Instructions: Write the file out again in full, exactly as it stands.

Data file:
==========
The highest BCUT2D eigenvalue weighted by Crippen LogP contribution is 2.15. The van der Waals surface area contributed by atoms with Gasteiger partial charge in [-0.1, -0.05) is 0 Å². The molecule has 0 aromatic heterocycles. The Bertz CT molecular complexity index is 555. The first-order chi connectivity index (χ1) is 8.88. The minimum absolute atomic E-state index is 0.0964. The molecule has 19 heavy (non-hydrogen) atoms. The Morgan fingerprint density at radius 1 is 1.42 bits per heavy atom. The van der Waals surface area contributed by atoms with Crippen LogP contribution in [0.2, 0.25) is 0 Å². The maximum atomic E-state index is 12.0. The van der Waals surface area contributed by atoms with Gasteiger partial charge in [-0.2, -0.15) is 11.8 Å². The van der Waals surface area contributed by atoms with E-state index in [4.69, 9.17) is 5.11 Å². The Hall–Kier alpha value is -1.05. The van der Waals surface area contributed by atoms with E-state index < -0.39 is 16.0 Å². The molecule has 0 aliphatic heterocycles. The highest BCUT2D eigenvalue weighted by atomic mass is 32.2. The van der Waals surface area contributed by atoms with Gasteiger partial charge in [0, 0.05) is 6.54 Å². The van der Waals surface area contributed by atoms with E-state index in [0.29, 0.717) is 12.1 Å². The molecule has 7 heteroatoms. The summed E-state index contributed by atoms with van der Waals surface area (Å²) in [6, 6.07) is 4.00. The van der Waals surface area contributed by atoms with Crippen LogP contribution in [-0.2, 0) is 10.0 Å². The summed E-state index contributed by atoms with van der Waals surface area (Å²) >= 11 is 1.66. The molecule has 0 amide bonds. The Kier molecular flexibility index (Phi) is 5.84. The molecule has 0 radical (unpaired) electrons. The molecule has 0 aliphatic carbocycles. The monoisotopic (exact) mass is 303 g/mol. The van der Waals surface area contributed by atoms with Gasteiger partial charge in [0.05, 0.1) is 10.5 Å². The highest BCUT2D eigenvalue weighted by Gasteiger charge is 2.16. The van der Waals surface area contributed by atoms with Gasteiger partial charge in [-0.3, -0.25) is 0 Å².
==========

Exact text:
The highest BCUT2D eigenvalue weighted by Crippen LogP contribution is 2.15. The van der Waals surface area contributed by atoms with Gasteiger partial charge in [-0.1, -0.05) is 0 Å². The molecule has 0 aromatic heterocycles. The Bertz CT molecular complexity index is 555. The first-order chi connectivity index (χ1) is 8.88. The minimum absolute atomic E-state index is 0.0964. The molecule has 19 heavy (non-hydrogen) atoms. The Morgan fingerprint density at radius 1 is 1.42 bits per heavy atom. The van der Waals surface area contributed by atoms with Crippen LogP contribution in [0.2, 0.25) is 0 Å². The maximum atomic E-state index is 12.0. The van der Waals surface area contributed by atoms with Gasteiger partial charge in [-0.2, -0.15) is 11.8 Å². The van der Waals surface area contributed by atoms with E-state index in [4.69, 9.17) is 5.11 Å². The Hall–Kier alpha value is -1.05. The van der Waals surface area contributed by atoms with E-state index < -0.39 is 16.0 Å². The molecule has 0 aliphatic heterocycles. The highest BCUT2D eigenvalue weighted by atomic mass is 32.2. The van der Waals surface area contributed by atoms with Gasteiger partial charge in [0, 0.05) is 6.54 Å². The van der Waals surface area contributed by atoms with E-state index in [0.29, 0.717) is 12.1 Å². The molecule has 7 heteroatoms. The summed E-state index contributed by atoms with van der Waals surface area (Å²) in [6, 6.07) is 4.00. The van der Waals surface area contributed by atoms with Crippen LogP contribution in [-0.2, 0) is 10.0 Å². The summed E-state index contributed by atoms with van der Waals surface area (Å²) >= 11 is 1.66. The molecule has 0 amide bonds. The Kier molecular flexibility index (Phi) is 5.84. The molecule has 0 radical (unpaired) electrons. The molecule has 0 aliphatic carbocycles. The monoisotopic (exact) mass is 303 g/mol. The van der Waals surface area contributed by atoms with Gasteiger partial charge in [0.05, 0.1) is 10.5 Å². The highest BCUT2D eigenvalue weighted by Gasteiger charge is 2.16. The van der Waals surface area contributed by atoms with Gasteiger partial charge in [-0.3, -0.25) is 0 Å².